Five of our favorite Beaches

December 20th, 2017

Costa Rica holds so many different beaches to have fun in the sun. Literally, thousands of Kilometers of the beautiful coast for you to sit back relax and enjoy a beach day. We have some favorites to, and to give you an idea of some great spots, here are our five favorite beach locations in Costa Rica.

Manuel Antonio Costa Rica1. Manuel Antonio

Manuel Antonio has a few awesome beaches, but the one we are talking about is right in the national park. It will take you about 30 to 45 minutes of walking to get to, but worth it. This is one of the most famous beaches in Costa Rica because of its famed whale tale shape. Also, you get the chance to experience two beaches on either side of the tale. Not only that but it truly is a gorgeous spot for you and the family to enjoy.

2. Tamarindo

Located in the province of Guanacaste Tamarindo, is held as one of the top surfing destinations of this little country. If you haven’t ever surfed before than don’t be too shy as Tamarindo is a great place to learn. And there are quite a few places to take lessons. The small town of Tamarindo only adds to the flavor of this spot after a long day at the beach it can be good to wind down and have a drink or eat at one of the local restaurants.

3. Flamingo

Flamingo beach is yet another great spot, having pinkish sand giving it the name of flamingo. You might like a few of the villas that we have in the area of Flamingo check them out here. Ths beach also has an endless array of activities that you might be interested in including scuba diving, snorkeling, sports fishing, surfing, golf and even some great national parks in the area.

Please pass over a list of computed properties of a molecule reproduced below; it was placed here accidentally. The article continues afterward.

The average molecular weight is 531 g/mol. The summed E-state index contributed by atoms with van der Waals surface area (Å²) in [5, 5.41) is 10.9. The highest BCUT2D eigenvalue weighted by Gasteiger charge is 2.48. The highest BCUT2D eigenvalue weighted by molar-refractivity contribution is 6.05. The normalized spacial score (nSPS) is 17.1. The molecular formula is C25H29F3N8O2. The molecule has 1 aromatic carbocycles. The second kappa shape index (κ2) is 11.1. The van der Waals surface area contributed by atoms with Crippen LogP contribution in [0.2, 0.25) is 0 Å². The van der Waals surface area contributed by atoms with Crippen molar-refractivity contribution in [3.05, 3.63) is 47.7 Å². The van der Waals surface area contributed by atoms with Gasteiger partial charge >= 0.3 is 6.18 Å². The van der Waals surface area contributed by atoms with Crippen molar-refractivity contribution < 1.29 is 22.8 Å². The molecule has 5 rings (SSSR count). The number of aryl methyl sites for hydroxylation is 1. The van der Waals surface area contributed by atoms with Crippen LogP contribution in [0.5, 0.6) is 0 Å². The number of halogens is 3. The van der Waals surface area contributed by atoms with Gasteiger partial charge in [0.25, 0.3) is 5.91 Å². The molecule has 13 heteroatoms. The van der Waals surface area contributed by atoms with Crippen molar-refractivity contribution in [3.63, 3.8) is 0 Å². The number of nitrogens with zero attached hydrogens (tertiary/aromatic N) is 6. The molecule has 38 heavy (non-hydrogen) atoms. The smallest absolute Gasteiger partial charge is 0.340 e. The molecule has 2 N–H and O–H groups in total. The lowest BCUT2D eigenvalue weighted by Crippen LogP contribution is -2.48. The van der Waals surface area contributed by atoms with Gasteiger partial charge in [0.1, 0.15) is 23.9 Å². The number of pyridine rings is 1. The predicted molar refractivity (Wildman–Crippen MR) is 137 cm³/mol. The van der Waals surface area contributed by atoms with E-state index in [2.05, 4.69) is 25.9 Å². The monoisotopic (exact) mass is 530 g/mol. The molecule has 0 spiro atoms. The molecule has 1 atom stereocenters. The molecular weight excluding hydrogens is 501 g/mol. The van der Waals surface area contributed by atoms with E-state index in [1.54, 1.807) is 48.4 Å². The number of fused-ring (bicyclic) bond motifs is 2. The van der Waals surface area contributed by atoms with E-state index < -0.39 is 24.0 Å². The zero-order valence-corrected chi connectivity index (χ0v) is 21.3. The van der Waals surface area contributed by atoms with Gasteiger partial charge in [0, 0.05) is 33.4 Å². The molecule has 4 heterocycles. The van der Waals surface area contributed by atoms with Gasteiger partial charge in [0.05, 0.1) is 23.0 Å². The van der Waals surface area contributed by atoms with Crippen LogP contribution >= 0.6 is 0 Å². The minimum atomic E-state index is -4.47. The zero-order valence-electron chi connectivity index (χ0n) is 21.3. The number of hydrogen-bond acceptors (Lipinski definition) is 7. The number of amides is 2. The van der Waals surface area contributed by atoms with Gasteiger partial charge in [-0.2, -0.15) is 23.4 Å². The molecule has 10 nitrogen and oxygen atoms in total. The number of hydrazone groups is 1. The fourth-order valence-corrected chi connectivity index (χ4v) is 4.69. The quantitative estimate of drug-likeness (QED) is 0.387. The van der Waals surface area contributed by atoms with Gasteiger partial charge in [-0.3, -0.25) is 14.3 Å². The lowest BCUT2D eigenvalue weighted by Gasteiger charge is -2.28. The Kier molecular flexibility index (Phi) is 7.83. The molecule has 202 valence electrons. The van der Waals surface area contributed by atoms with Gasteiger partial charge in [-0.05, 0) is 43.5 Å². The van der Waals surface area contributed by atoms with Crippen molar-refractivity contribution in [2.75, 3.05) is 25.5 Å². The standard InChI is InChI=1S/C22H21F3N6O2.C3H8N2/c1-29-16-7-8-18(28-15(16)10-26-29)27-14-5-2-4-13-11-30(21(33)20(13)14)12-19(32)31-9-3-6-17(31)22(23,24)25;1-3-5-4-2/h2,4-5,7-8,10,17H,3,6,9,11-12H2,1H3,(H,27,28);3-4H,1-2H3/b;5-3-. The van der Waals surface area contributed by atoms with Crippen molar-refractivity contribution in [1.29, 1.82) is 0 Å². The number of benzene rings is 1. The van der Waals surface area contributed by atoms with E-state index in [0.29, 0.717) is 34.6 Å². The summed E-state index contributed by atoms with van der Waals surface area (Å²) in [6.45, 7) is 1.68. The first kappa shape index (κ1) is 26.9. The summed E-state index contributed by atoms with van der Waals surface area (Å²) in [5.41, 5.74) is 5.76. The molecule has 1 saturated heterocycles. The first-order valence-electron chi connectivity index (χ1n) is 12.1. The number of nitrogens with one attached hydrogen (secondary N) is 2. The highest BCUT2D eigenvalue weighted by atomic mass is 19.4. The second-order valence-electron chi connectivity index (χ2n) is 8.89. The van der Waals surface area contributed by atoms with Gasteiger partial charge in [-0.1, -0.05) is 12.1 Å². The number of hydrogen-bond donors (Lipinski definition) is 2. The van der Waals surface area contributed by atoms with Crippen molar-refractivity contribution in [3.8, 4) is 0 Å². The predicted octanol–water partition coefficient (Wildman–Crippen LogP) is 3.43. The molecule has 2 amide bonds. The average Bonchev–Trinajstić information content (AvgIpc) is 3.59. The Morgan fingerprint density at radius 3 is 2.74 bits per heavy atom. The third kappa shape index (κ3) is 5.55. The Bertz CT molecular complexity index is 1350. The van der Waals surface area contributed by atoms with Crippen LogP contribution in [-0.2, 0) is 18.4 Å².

Flamingo Beach Costa Rica4. Dominical

We also have some unique villas in Dominical if you are looking to stay here. This particular beach holds some fun options for you. It is also a little bit further off the beaten path than other beaches on the list. You will love the perfect surfing conditions here and if you’re not into surfing than just sit back in your chair in the warm sand and let the breeze blow your stresses away.

5. Ostional

Optional Beach is somewhat unique for the fact that sea turtles come to visit it every single year. You can first see the mothers laying eggs and also see the babies hatch and rush out to sea. This site is a great attraction for anyone to see. Honestly, you will love every minute of it.

So whether you are a pro surfer or just came to relax, Costa Rica has some of the best beaches in all central America. If you have questions about where you should visit let us know info@villascostarica.com.

Top Things to pack for Costa Rica

December 12th, 2017

So you made the decision, you have all your money saved up, and you are ready to visit Costa Rica. That is why we have put a list together of things you will need when you come here.

Well, let’s get started first things first.

Health

It is an excellent idea to get health insurance no matter the situation but especially when you’re the adventurous risk taker that you are. Never cheap out when it comes to getting insurance it might sound great to save 20-30 dollars, but that can also be the difference between you or your insurance company paying the bills.

Talking about health insurance why not bring a little of your own, traveler’s first aid comes in handy when hiking camping and other riskier activities, make sure it’s full so you don’t run out of anything you need. Bug repellent and netting can be a miracle all year round as the bugs do die down a bit during the dry season but never underestimate them they will eventually find a way to bite. Also, bring sunscreen and eye protection, the sun is no different here than back home other than maybe a bit stronger.